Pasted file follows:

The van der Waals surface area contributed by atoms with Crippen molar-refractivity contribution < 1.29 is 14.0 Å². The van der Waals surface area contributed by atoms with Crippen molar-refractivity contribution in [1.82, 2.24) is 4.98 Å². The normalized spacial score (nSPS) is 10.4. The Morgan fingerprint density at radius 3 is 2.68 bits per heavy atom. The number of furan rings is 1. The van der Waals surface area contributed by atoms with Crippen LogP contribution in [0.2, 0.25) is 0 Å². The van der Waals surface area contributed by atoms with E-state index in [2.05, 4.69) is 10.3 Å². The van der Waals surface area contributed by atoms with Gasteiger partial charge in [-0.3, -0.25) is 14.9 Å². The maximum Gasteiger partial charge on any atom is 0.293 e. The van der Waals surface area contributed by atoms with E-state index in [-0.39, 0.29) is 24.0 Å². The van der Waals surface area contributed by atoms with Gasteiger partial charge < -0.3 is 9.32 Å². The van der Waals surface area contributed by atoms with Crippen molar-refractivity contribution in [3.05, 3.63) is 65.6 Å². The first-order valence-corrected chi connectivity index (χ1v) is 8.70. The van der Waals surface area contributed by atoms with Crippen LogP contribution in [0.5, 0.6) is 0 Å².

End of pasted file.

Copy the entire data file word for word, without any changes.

The van der Waals surface area contributed by atoms with Crippen molar-refractivity contribution < 1.29 is 14.0 Å². The van der Waals surface area contributed by atoms with Crippen molar-refractivity contribution in [1.82, 2.24) is 4.98 Å². The normalized spacial score (nSPS) is 10.4. The Morgan fingerprint density at radius 3 is 2.68 bits per heavy atom. The number of furan rings is 1. The van der Waals surface area contributed by atoms with Crippen LogP contribution in [0.2, 0.25) is 0 Å². The van der Waals surface area contributed by atoms with E-state index in [2.05, 4.69) is 10.3 Å². The van der Waals surface area contributed by atoms with Gasteiger partial charge in [-0.3, -0.25) is 14.9 Å². The maximum Gasteiger partial charge on any atom is 0.293 e. The van der Waals surface area contributed by atoms with E-state index in [-0.39, 0.29) is 24.0 Å². The van der Waals surface area contributed by atoms with Gasteiger partial charge < -0.3 is 9.32 Å². The van der Waals surface area contributed by atoms with Crippen molar-refractivity contribution in [3.05, 3.63) is 65.6 Å². The first-order valence-corrected chi connectivity index (χ1v) is 8.70. The van der Waals surface area contributed by atoms with Crippen LogP contribution in [0.5, 0.6) is 0 Å².